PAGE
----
” All the violets are cold and moist while they are fresh and green, and are used to cool any heat or distemperature of the body, either inwardly or outwardly.”

Nicholas Culpepper, 17th Century Herbalist

Flowers and leaves have gentle expectorant (makes coughs productive) and demulcent (relieves inflammation or irritation) properties and induce light sweating. Often made into infusions or syrup for treating coughs, chest colds, and congestion. The root is a much stronger expectorant and, at higher doses, is emetic (induces vomiting), so be warned. In British herbal medicine, Violet is used to treat breast and stomach cancer.

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Unless experienced in the use of this plant and have some herbalism experience/knowledge, I would personally suggest that you don’t use the root. The leaves and flowers are amazing and safe enough in times of need for inexperienced users without any ill effects that you may not need the root.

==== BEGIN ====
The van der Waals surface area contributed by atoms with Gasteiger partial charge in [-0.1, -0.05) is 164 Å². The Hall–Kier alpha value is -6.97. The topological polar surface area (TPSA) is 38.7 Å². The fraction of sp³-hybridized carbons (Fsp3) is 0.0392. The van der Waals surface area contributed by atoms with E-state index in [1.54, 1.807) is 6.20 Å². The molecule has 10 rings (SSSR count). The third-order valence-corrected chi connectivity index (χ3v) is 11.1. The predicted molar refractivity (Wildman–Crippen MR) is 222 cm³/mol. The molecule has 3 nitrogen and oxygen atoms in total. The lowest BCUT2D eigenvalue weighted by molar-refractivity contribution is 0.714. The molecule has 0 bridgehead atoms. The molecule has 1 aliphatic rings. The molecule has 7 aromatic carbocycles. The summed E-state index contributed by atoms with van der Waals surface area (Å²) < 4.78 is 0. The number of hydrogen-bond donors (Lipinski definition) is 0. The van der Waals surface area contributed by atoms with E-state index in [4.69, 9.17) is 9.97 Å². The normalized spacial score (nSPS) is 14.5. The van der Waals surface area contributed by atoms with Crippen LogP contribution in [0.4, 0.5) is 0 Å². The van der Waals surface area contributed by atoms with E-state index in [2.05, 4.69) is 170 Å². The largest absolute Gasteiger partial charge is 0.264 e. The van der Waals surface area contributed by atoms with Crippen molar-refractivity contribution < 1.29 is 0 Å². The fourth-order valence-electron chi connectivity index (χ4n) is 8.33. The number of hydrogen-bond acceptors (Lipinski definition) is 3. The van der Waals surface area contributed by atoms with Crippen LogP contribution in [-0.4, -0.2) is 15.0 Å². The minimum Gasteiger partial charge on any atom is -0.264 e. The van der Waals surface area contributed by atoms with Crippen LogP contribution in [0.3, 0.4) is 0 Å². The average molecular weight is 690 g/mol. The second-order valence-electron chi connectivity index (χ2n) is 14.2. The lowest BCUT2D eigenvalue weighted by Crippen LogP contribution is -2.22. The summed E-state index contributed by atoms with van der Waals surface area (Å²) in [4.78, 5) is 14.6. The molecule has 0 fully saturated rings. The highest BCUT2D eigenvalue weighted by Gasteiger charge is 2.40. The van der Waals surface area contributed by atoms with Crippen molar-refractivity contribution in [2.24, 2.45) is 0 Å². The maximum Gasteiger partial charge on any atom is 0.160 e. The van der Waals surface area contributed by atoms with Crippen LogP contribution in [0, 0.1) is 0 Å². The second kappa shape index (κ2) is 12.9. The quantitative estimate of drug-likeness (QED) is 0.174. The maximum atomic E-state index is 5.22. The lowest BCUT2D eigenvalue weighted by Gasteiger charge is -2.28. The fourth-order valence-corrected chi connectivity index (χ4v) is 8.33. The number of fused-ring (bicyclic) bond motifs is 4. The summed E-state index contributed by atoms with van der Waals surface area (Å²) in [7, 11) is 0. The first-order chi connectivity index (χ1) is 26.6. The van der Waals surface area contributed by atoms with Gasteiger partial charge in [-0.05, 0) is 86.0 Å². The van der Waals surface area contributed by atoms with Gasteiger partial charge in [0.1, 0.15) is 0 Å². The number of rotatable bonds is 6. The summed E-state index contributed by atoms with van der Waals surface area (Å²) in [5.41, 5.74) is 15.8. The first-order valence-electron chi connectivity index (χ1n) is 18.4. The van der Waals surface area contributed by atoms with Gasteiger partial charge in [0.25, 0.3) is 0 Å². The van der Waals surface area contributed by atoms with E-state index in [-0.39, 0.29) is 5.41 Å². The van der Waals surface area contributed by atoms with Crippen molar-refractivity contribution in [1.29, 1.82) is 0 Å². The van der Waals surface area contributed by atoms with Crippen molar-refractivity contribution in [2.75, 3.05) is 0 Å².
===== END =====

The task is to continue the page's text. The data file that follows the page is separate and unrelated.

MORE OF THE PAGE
Knowledge is power.

Varicose veins occur when the valves in the veins that prevent blood from flowing backward don’t work properly. Blood forms pools, and where this occurs, the veins and nearby capillaries become distended and swollen, leaking blood and fluid into surrounding tissue. This condition occurs most frequently in the legs; in areas where veins are near the surface, it cases unsightly bluish streaks, trails or spidery markings.

The Green Pharmacy by James A. Duke, Ph.D., page 445

Violet flowers contain generous amounts of a compoud called rutin, which helps maintain the strength and integrity of capillary walls. Medical texts say that taking 20 to 100 milligrams of rutin daily can significantly strengthen the capillaries.

The Green Pharmacy by James A. Duke, Ph.D., page 446

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If you liked today’s post, please like, subscribe, and do all the things to stay up-to-date when I post. This post is part of an ongoing series, One Moon Herbal Study, that will not be complete until February 2024. All my links can be found at the bottom of the page. If you have any questions, please leave a comment, and I will do my best to answer.

Many blessings,
Emma Lee Joy


8 thoughts on “Sweet Violet

    1. Yes, I’m about to start working on getting supplies to make more products. I’m thinking of changing 4theBeautyOfLOVE into Red Hawk Ridge Apothecary 😀
      I have enough left that I can get you a roller bottle. They are $12 atm. Price will most likely go up once I get everything back up and running.

      Liked by 1 person